This is where you really need to do your homework. It may seem like sending a blanket pitch in a mass BCC’d email is a sneaky shortcut to getting more press, but journalists can spot these impersonal emails in an instant, and almost always ignore them. You’ll get a better response rate if you take the time to research each publication and person you’re targeting, personalize each email, and present a customized idea for a story they can work with.
Planning your campaign
A typical music publicity campaign for an independent band takes about 8-12 weeks from start to finish. Decide on your target date (the day you release your album, the day you hit the road for your tour, etc.) and work backwards from there to figure out when you need to start planning.
The first thing you need to do is research the media outlets you want to target. Start local, and if you’re playing out-of-town shows, expand your search to those areas as well. Check out where other similar bands have had success, make a note of those specific outlets and writers, and try to find direct email addresses.
Keep all of this information organized in a spreadsheet, because you’ll also need to use it to track which outlets you’ve contacted and when, how many follow-up emails you’ve sent, and when confirmed coverage is scheduled to run.
The last thing you want to do is send a bunch of frantic emails the day before your album release, so make sure you allow yourself plenty of time to send the initial pitch and a couple of follow-up emails. Magazines and newspapers usually require more lead time and have stricter deadlines, so reach out to them first to increase your chances of getting covered. Then, about four weeks out, start contacting any podcasts, indie/college radio stations, and blogs on your list.
“make the pitch about them, not you.”
The media world operates on tight deadlines. So pitch emails that are succinct, personalized, contain a simple link to your music or digital press kit, and precisely follow the submission guidelines are the ones that are most likely to get a response.
Here’s the trick: make the pitch about them, not you. Sure, you’re releasing a new album that you’re super excited about, but so are 70 other bands that contacted them today – so why should they care about yours?
Show that you’ve done your research – point to past articles they’ve written that lead you to believe they’ll be interested in your music. Mention a specific type of feature or series the outlet has that you think you’d be great for. The more specific you make your story and pitch, the easier you make it for them to say “yes.”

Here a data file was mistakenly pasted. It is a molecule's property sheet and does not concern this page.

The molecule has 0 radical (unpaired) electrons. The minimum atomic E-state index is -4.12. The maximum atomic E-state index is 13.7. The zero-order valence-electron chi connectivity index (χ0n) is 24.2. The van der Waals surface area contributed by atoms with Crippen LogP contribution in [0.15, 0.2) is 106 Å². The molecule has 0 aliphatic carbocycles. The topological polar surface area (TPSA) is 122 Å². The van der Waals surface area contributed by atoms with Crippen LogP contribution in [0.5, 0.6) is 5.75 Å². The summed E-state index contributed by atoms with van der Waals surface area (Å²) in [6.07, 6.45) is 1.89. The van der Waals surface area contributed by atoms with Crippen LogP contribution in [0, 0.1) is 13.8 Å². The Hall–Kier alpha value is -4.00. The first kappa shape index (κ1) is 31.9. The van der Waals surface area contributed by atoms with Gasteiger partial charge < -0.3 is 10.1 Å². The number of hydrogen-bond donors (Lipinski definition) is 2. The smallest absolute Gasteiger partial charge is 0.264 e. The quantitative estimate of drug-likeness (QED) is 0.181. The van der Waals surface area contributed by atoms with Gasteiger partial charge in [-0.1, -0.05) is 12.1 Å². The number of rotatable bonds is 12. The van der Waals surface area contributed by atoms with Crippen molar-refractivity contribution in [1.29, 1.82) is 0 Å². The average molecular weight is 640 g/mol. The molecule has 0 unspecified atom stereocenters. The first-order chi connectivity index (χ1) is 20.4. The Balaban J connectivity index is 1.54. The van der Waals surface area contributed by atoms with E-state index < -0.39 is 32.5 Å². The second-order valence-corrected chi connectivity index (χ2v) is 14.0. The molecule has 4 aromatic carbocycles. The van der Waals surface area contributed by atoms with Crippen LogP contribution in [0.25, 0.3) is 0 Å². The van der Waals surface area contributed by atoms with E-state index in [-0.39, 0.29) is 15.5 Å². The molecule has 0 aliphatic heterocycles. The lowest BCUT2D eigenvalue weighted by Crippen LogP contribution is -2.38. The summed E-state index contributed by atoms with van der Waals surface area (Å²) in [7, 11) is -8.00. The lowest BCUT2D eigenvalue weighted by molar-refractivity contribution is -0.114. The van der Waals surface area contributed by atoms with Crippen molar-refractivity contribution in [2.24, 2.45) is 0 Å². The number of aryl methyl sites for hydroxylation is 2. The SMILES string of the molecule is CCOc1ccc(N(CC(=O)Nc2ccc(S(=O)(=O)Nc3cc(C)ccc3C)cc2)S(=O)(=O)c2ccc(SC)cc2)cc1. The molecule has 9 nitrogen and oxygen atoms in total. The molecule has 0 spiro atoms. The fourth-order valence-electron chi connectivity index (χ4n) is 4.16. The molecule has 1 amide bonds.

In just a couple of sentences, you should be able to introduce yourself, explain exactly what your request is, and provide a link with more information. The pitch email is not the place to share your full bio. If they’re interested, they’ll click on your digital press kit link and read more about you.
Also, remember to never attach large files to your emails – journalists hate that. Just send a simple link where they can stream or download your media.
It may be frustrating, but the reality is that most writers won’t reply to your first pitch email. However, you significantly increase your chances of a response when you send one or two follow-up emails. The key is to show that you’re professional and persistent, but not annoying or desperate.
If you don’t hear back after you send your initial email, wait at least a week before you follow up. Send a polite, brief note that gauges their interest. Include a simple question related to the coverage you’re requesting that they can easily reply “yes” or “no” to.
If you haven’t heard back after your follow-up email, wait another week and try one more time. If you still get no response after three emails total, it’s safe to say that you can move on.
What to do after you get press coverage
Scoring press coverage is an amazing accomplishment, but the work doesn’t end there.
Immediately after the piece goes live, make a note of it in your press outreach spreadsheet, and send a short and sweet thank-you note to whoever helped make it happen. Let them know that you’ll be sharing the coverage on your website, adding it to your press kit, and promoting it on social media (be sure to tag the publication and the writer when you share it). Media outlets always appreciate when bands help spread the word!
Hopefully this will be the beginning of a long, fruitful relationship with the writer and publication, and it’s in your best interest to maintain it. Even if all you got was a short write-up from a small indie blogger, you never know which publications that person will end up writing for down the road. It’s a beautiful thing when the careers of both the writer and the band can grow together!
Music publicity is a very time-intensive process, and it can take years to develop valuable relationships with the media. But putting in the work now to build your network and get that early buzz will pay off in a huge way as you grow your music career.
Lisa Occhino is the founder of SongwriterLink, a free songwriting collaboration website that matches you up with exactly the kind of co-writers you’re looking for. She’s also a pianist, award-winning songwriter, and graduate of Berklee College of Music.